Canine mammary gland tumors and the link between cancer and environmental toxin exposure are among the focus of research projects to receive funding from the American Kennel Club (AKC) Canine Health Foundation (CHF).
In honor of Pet Cancer Awareness Month (May), the foundation is awarding more than $850,000 in grants to 11 projects, each with a focus on canine oncology.
The newly funded studies include:
- “Use of CRISPR-based Genome-wide Approach for Identification of Vulnerabilities in Canine Oral Melanoma” (principal investigator: Maciej Parys, DVM, PhD; R(D)SVS and Roslin Institute, University of Edinburgh), which seeks to identify the genes specific for melanoma development and evaluate drugs targeting them;
- “Open-Label, Phase-2 Clinical Trial of Chlorambucil and Toceranib for Canine Mast Cell Tumors” (principal investigator: Kristen Weishaar, DVM, MS; Colorado State University), a clinical trial of combination chemotherapy for mast cell tumors; and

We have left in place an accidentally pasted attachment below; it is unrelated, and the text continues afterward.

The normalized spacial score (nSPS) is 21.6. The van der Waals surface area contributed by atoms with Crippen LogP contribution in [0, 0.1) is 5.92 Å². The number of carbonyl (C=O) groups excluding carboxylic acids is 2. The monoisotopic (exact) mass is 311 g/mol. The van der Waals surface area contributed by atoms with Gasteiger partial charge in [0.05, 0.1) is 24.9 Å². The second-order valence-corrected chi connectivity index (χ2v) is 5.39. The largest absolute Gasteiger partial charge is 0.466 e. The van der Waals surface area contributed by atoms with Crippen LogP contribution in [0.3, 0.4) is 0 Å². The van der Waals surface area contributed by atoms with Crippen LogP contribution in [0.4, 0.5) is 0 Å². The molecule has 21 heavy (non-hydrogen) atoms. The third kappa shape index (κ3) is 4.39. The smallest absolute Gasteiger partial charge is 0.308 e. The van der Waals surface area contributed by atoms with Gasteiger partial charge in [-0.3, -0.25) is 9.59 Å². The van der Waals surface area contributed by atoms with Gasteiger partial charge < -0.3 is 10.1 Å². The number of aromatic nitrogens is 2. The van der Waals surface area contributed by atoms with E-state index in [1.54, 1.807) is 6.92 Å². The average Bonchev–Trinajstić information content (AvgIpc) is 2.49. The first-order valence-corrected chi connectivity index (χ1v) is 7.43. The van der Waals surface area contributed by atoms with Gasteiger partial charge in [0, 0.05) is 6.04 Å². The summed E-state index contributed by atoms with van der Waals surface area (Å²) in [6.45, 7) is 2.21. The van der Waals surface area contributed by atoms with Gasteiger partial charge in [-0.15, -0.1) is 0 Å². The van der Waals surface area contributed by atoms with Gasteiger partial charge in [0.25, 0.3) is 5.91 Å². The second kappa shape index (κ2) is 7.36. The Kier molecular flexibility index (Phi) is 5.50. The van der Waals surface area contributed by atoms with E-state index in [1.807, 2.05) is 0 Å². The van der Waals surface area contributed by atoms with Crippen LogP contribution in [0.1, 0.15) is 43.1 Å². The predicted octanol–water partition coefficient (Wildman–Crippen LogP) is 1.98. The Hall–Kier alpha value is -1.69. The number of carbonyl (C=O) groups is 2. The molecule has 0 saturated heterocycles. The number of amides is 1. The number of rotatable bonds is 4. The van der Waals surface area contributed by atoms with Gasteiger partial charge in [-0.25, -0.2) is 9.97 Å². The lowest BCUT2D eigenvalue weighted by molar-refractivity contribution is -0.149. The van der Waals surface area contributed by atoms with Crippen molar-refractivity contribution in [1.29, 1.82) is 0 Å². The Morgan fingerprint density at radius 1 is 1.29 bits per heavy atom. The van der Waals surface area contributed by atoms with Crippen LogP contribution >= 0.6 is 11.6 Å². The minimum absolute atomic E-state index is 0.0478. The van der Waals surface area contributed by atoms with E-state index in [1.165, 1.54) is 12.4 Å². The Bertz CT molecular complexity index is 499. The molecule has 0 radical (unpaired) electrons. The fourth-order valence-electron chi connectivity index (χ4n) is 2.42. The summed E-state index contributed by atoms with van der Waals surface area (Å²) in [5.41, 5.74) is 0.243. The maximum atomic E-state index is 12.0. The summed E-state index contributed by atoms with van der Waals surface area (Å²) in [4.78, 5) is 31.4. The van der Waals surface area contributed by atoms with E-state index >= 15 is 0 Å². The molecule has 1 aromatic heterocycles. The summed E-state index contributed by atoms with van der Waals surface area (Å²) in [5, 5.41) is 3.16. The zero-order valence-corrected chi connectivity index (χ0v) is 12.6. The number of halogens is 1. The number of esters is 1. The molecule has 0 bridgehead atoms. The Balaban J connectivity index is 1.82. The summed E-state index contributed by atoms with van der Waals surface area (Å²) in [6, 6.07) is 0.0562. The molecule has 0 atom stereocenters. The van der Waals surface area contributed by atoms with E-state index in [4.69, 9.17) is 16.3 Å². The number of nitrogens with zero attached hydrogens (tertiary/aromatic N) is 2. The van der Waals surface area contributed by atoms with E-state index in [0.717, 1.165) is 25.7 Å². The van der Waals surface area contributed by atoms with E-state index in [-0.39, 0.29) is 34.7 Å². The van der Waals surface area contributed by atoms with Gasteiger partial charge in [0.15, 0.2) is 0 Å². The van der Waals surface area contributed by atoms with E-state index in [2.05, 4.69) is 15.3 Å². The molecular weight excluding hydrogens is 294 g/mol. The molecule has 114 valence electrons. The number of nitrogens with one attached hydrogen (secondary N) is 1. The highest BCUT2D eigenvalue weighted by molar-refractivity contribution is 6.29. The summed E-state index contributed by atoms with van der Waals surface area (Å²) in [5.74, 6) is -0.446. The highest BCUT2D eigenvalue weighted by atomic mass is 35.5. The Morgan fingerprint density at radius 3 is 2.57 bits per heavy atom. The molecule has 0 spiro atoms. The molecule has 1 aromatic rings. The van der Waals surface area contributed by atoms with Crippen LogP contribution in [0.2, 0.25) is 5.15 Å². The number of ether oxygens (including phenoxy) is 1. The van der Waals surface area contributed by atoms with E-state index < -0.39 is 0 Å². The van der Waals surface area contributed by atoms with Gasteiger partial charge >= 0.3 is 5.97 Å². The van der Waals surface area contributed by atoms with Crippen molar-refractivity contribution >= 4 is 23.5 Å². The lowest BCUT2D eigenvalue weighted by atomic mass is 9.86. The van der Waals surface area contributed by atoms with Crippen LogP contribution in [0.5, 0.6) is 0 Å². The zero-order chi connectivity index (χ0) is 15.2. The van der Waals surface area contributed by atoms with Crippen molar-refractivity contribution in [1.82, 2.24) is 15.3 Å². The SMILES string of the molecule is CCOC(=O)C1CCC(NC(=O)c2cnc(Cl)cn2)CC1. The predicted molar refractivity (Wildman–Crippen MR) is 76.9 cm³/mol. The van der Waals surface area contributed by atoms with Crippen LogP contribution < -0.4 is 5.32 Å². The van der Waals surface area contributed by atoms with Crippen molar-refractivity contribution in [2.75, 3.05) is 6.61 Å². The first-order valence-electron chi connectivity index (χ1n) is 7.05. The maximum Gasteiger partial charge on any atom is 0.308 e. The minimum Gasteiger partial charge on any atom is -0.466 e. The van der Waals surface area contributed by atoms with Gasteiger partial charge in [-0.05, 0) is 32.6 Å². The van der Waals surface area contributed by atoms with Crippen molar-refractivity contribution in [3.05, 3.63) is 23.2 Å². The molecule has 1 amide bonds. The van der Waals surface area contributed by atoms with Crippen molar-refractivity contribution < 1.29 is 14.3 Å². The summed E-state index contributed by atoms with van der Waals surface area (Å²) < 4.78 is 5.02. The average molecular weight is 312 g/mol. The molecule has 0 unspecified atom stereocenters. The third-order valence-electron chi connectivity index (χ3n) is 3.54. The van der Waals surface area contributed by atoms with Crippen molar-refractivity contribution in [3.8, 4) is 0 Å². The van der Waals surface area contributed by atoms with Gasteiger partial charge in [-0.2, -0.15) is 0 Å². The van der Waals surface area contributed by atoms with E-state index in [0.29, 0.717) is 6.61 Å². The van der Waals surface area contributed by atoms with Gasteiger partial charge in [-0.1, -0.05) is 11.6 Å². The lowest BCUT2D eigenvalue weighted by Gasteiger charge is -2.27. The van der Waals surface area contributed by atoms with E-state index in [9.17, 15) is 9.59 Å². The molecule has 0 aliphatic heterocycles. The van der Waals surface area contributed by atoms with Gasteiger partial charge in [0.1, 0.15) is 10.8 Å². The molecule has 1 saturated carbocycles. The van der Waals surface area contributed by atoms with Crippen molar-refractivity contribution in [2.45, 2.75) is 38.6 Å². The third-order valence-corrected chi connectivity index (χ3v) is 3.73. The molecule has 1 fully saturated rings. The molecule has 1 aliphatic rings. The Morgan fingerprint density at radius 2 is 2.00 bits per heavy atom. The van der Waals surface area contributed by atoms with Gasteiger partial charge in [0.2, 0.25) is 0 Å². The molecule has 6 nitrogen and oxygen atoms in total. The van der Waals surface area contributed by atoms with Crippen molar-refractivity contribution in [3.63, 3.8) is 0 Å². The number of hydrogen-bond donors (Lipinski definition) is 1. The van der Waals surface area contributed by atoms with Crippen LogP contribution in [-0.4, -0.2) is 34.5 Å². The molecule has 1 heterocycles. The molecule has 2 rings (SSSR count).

- “Continued Investigation into Tumor-permissive Collagen Signatures in Canine Mammary Gland Tumors: Development of Prognostic Markers and Targeted Therapies for Improved Outcomes” (principal investigator: Susan W. Volk, VMD, PhD; University of Pennsylvania), a continuation study on cancer-associated collagen networks and how they can be used to predict clinical outcomes, prevent cancer development, and inhibit residual tumor growth and metastasis following surgery.
“CHF’s recently awarded oncology grants utilize the latest technologies and knowledge of cancer biology to identify new and more effective ways to diagnose, prevent, and treat canine cancer,” says the foundation’s scientific review committee chair, Stephanie Montgomery, DVM, PhD, DACVP. “We are excited for the outcomes of this research which will advance our understanding of cancer formation and improve cancer therapies for all dogs.”
Since its founding in 1995, CHF and its donors have invested more than $15.4 million in canine cancer research, AKC says.
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